Published in Fellowship! Magazine: A publication of Cooperative Baptist Fellowship Spring 2019
BY BLAKE TOMMEY
As Hurricane Florence stalled over Eastern North Carolina in September 2018, the Trent River swelled to a record level-an entire foot higher than during Hurricane Floyd in 1999. Residents of the quaint town of Trenton had little warning of impending flooding until the U.S. Coast Guard began banging on doors in the middle of the night, imploring people to evacuate. For days, the majority of Trenton’s homes and businesses sat underwater, soaking up irrevocable damage.
More than a week later the town’s residents, many of whom had lived in Trenton for more than 70 years, returned to their homes and the sopping wreckage inside to begin the slow work of rebuilding. That’s when the Cooperative Baptist Fellowship deployed Daynette Snead, associate pastor of First Chin Baptist Church in Ne Bern, NC., to mobilize congregations across the country to help the people of Trenton rebuild their community. Sead, who continues to coordinate CBF’s disaster response in Trenton, said she and her team quickly converged on the Haiti neighborhood (pronounced HEY-tie) where the town’s most vulnerable resided.
“Many of the flooded homes in Trenton were located in lesser-resourced areas, close to the river at lower elevations,” Snead explained.
“We identified one of those areas, Haiti, which has about 20 homes in a very small area. These properties had no experienced flooding since Hurricane Floyd in 1999. Flood insurance was an additional cost that most could not readily afford. However, we have been able to touch many, if not most of the homeowners in the Haiti area.”
First, Snead and her team had to locate Haiti’s families, many of whom had moved in with extended family in other parts of the state. Once they made contact, Snead met with residents and town officials to listen carefully to their needs and off CBF assistance as part of the solution in recovery, she said. The vast majority needed help clearing out damaged furniture, drywall, insulation and debris of their homes. That’s where more than 176 volunteers from congregations across North Carolina, Georgia, Alabama and Kentucky come in. Together, they logged nearly 2,000 hours over two months, clearing damaged property and prepping homes for repair.
One team from Zebulon Baptist Church even cleaned up and manicured Trenton’s community cemetery, complete with new flowers. Afterward, CBF hosted a Veteran’s Day BBQ lunch for the community to celebrate the newly reconditioned plot. Disaster response isn’t only about clearing wreckage, Snead said, It’s about caring for people at their most vulnerable.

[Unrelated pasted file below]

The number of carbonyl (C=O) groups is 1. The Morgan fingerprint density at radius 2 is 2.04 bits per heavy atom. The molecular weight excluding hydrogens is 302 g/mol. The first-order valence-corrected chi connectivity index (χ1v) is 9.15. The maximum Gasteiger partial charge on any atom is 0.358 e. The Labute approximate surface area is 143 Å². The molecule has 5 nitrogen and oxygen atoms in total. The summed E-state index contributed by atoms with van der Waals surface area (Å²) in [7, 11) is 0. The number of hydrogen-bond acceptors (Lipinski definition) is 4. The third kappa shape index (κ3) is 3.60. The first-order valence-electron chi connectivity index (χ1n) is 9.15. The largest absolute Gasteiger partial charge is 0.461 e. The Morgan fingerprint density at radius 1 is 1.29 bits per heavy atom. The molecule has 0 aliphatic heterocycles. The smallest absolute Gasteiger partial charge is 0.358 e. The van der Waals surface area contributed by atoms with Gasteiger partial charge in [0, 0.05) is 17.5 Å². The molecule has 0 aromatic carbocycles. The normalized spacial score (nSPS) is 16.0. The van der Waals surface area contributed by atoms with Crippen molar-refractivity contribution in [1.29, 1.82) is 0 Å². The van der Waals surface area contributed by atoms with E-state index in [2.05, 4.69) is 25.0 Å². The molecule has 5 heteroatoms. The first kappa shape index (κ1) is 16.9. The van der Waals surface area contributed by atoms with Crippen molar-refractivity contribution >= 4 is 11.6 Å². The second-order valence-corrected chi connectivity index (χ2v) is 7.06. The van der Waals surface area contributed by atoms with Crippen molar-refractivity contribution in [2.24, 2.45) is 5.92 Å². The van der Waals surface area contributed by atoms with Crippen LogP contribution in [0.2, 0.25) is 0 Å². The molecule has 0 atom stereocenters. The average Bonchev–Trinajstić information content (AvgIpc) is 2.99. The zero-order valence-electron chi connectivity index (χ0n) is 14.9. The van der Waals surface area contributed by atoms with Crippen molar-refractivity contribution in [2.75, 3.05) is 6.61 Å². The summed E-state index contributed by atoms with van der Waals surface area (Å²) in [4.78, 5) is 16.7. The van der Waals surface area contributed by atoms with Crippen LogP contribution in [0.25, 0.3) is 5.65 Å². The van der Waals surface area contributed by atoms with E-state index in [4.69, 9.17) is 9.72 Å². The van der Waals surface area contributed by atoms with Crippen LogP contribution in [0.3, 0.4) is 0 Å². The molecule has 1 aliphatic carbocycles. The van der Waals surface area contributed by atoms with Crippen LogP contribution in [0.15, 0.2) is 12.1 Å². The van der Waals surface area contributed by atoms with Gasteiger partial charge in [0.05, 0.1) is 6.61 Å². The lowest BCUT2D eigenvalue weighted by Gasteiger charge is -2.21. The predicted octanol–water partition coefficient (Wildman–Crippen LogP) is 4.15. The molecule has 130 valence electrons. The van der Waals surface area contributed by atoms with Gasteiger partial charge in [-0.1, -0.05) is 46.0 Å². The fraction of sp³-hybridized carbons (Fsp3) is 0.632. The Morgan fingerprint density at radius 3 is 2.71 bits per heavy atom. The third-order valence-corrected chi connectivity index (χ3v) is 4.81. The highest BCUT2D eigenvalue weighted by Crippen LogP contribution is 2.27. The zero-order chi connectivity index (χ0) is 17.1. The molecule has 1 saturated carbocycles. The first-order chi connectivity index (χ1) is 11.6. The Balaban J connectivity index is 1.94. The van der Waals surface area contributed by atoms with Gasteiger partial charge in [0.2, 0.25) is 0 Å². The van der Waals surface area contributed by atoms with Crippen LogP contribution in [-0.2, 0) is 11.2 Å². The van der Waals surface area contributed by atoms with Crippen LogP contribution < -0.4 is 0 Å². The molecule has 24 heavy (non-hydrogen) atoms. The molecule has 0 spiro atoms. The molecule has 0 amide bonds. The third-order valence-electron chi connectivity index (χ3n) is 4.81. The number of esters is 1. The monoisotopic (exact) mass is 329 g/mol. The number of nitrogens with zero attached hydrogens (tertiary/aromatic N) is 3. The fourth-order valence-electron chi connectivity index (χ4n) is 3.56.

“Yes, we’re completing disaster work. However, we’re ministering to people and we’re here to serve,” she said.
“We’re sharing conversations and letting the residents know we’re here to assist. I say to our volunteers, “You’ve heard the call and here you are. I know this is different, but this is ministry too. Even though we’re raking debris and ripping out drywall, we also have opportunities to sit down with someone whose life was disrupted and build relationships with each other.”
As of Thanksgiving, Snead and DBF had almost completed demolition and cleanup. Going forward, Snead explained, CBF is evaluating first needs for hom repair and organizing volunteer groups to install new drywall and insulation, supplies for which CBF and partner congregations are sharing the cost. Though most households in Haiti did not have flood insurance, CBF is also helping residents apply their disaster compensation from the Federal Emergency Management Agency (FEMA) toward repairing or replacing their HVAC systems, electrical systems or appliances. At that point, she said, homes will once again be livable.
No Matter where Trenton’s families are in the process of rebuilding. Snead said, CBF will be there to listen and to partner, even long after first responders have left, “It was a blessing when CBF came in, because people truly felt lost,” she explained. “Many didn’t know where to go, or what to do. Other organizations came in and helped as well, but we were the first ones to arrive, welcoming others and partnering with anyone who joined.”
In November, one Haiti woman reflected with Snead, commending the volunteers who helped her clear debris and clean up her home. “You’re the only one who’s coming back.” she said, “Everyone else is gone now. So we just thank God for you.”
That says everything about CBF’s presence, Snead explained - not only with disaster response, but in every way that we partner in ministry.
Published in the Nurturing Faith Journal and Bible Studies July - August 2019
BY RICK JORDAN